When I announced this project on LinkedIn, something wonderful happened. Yes I did start to get sign-ups from the amazingly supportive people in my network, which is indeed wonderful, but another interesting thing I really love is that even before writing the first post, I have been challenged!
The challenge came from a comment on LinkedIn:
All the best! I really encourage academia "to get out there". I do sense a big difference in how you talk about your journey compared to entrepreneurs I know. They either love their product or the problem and want to have an impact on the world. You, on the other hand, "will try to make money with these side projects". No judgement here of course, just interesting difference in use of words.
It got me thinking. One of my goals in doing this project is to inspire others to experiment with entrepreneurship. But am I being inspirational here or am I sounding like a soulless opportunist and money grabber?
After thinking about it for a while, I want to share with you my ruminations. This might be controversial, but I'm going to go ahead and say it: I think mission-driven entrepreneurship is over-glorified.
I know that mission-driven entrepreneurship where entrepreneurs are driven by a passion to solve a challenging problem is considered to be the most "noble" kind of entrepreneurship. It is the hero-like feel-good story of the startup world. People have written books about it.
In their amazing YouTube series on "How to Start a Startup," Sam Altman of YCombinator emphasizes the importance of being mission-driven because it helps the entrepreneurs recruit people to their cause, and keep themselves motivated throughout the entrepreneurial journey:
Agreed. I too am a big fan of some of these mission-driven entrepreneurs that are trying to change the world. Good on them! But I think not all entrepreneurship has to be mission-driven, and that's also OK.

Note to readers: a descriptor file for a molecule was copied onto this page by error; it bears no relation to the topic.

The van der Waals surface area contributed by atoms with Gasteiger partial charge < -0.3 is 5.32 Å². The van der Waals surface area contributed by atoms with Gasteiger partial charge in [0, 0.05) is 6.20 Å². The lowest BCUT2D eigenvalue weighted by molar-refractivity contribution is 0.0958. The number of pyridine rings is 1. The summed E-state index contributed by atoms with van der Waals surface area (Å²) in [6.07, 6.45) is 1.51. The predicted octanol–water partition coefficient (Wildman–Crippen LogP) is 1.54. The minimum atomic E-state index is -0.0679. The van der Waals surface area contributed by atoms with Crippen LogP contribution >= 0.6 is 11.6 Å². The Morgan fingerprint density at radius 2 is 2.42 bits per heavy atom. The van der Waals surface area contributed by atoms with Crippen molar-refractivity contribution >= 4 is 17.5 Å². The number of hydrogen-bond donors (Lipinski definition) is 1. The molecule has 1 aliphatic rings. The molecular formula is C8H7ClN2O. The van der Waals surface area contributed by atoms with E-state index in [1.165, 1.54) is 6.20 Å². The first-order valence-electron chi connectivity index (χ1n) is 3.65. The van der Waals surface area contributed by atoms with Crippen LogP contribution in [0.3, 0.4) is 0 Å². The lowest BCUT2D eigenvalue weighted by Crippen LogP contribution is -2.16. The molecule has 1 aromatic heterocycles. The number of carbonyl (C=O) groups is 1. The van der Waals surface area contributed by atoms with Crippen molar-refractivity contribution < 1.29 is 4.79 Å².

Here are some other completely legitimate drivers of entrepreneurship:
Perhaps I do have a noble mission to address a grand societal challenge or injustice of some sort, but that mission does not coincide with an attractive market opportunity that could support a business. Suppose I want to help support the education of children and women in Afghanistan, but I can't find a business model that would sustain itself in that market. Or even if my mission could potentially be addressed through a startup, maybe I would feel better about taking the plunge and going all in on that startup if I had more spare cash at hand to invest or to support my family while I take the risk of leaving my job to work on a startup. In either case, stepping-stone entrepreneurship is legitimate entrepreneurship.
I may not be trying to solve world hunger, but I may be trying to be a better Dad. Maybe I just want to have a lifestyle where I have more time flexibility and less limited by the demands of a 9-5 job, so I can spend more time with my family, or just so I can be a happier and healthier person for them and for myself. Societal trends like the increasing popularity of Tim Ferriss' Lifestyle Design movement are a testament to the fact that many people are unhappy with their work-life balance and entrepreneurship is a way for them to change that.
Small problem-driven entrepreneurship